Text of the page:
Wellness, sustainability program helps employees "walk the walk"

Jeannette DeJesus, left, Emergency Department registrar, PFAS, and Lauren Meigh, admitting associate, PFAS, enjoy the wide range of healthy choices the cafeteria offers them.
Jeannette DeJesus, left, Emergency Department registrar, PFAS, and Lauren Meigh, admitting associate, PFAS, enjoy the wide range of healthy choices the cafeteria offers them.

The granola bars, fruit and other healthy snacks that have popped up at the cafeteria cash registers are visible signs of a program that aims to improve the health of employees — and the environment.

The healthier offerings are part of a wellness and sustainability program the hospital has instituted with Morrison Healthcare Food Services, its food services vendor. Other changes in the York Street and Saint Raphael cafeterias include fewer fried foods and sugary beverages, more whole grains, organic meat, dairy and produce and more detailed labels on food items so employees can make informed decisions on what to eat. In addition, chefs are using cooking techniques that involve less sodium, fat and calories and serving weekly chef's specials made with healthy ingredients, said Dorothy DeCaprio, director, Food and Nutrition Services.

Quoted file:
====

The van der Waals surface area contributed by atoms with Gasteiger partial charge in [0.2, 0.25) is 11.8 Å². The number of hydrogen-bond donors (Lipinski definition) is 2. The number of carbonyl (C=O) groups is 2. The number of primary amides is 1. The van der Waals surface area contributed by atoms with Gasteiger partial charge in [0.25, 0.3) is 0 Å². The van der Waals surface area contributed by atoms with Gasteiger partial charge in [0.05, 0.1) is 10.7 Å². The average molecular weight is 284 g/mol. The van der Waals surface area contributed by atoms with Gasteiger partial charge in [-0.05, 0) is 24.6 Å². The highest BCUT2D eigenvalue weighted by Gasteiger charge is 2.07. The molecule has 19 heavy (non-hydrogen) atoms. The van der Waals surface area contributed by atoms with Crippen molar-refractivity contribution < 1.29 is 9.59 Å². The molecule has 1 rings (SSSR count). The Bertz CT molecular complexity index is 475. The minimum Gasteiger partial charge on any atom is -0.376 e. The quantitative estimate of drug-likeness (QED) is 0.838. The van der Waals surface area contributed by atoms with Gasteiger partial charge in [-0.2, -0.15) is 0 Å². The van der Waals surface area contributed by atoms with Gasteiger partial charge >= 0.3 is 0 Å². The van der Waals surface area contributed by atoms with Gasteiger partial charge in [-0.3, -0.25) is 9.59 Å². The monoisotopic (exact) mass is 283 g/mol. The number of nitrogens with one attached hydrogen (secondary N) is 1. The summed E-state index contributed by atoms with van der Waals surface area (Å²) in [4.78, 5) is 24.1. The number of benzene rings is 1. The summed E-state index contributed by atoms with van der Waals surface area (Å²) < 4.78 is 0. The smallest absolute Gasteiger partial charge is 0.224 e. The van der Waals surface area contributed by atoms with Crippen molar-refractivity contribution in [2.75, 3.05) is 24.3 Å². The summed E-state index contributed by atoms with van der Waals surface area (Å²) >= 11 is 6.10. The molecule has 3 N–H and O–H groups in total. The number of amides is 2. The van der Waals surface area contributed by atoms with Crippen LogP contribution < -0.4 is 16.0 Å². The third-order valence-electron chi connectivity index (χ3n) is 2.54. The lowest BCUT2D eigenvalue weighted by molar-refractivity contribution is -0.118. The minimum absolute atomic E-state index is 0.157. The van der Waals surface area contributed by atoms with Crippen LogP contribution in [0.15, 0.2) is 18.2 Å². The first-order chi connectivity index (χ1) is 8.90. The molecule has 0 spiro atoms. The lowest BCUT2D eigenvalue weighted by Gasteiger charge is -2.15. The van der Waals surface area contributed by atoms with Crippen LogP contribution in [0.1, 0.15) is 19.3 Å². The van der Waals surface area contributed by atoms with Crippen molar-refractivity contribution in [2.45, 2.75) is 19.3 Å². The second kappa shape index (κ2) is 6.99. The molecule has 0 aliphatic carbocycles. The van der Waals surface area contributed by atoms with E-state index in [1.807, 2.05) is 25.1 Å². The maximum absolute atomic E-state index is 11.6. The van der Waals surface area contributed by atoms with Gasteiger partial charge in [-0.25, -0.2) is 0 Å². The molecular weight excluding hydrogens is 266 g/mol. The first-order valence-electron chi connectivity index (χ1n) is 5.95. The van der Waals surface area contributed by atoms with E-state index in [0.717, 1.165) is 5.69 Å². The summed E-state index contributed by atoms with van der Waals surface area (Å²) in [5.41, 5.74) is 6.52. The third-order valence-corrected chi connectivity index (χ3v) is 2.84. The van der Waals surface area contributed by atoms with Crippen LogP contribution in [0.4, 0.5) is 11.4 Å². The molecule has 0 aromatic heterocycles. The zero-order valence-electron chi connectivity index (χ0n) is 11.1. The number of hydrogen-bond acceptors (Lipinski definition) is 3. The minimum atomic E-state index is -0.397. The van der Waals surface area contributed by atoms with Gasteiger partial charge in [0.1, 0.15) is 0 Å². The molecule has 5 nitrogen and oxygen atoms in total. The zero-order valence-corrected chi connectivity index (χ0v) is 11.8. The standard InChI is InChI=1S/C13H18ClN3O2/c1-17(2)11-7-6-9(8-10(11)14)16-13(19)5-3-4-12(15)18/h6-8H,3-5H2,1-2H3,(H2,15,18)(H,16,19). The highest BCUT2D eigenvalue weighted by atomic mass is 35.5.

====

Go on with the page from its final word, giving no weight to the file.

"Our focus is wellness for patients, employees and visitors," she said. "We've made meals healthier while maintaining great taste."

To help employees bring healthy eating home, chefs are providing healthy cooking demonstrations and the cafeterias are offering printed information on healthy eating and sustainability.

Sustainability means choosing foods that are grown, produced and distributed in ways that are better for the environment, said Cristina DeVito, support services administrator, Environmental Services. These include organic fruits and vegetables grown without pesticides, produce, dairy and meat from local farms, cage-free eggs and other, more humanely produced food. DeVito said employees have provided positive feedback on these changes.

"People have been asking for this," she said."They're pleased to see that the hospital is committed to helping patients, employees and visitors eat the foods that are best for their health and the health of the environment."

Serving healthy, sustainable food also sends a message to patients and the community, she added.

"We work for an organization dedicated to improving health, and people expect us to set a good example," DeVito said. "We have to walk the walk and talk the talk."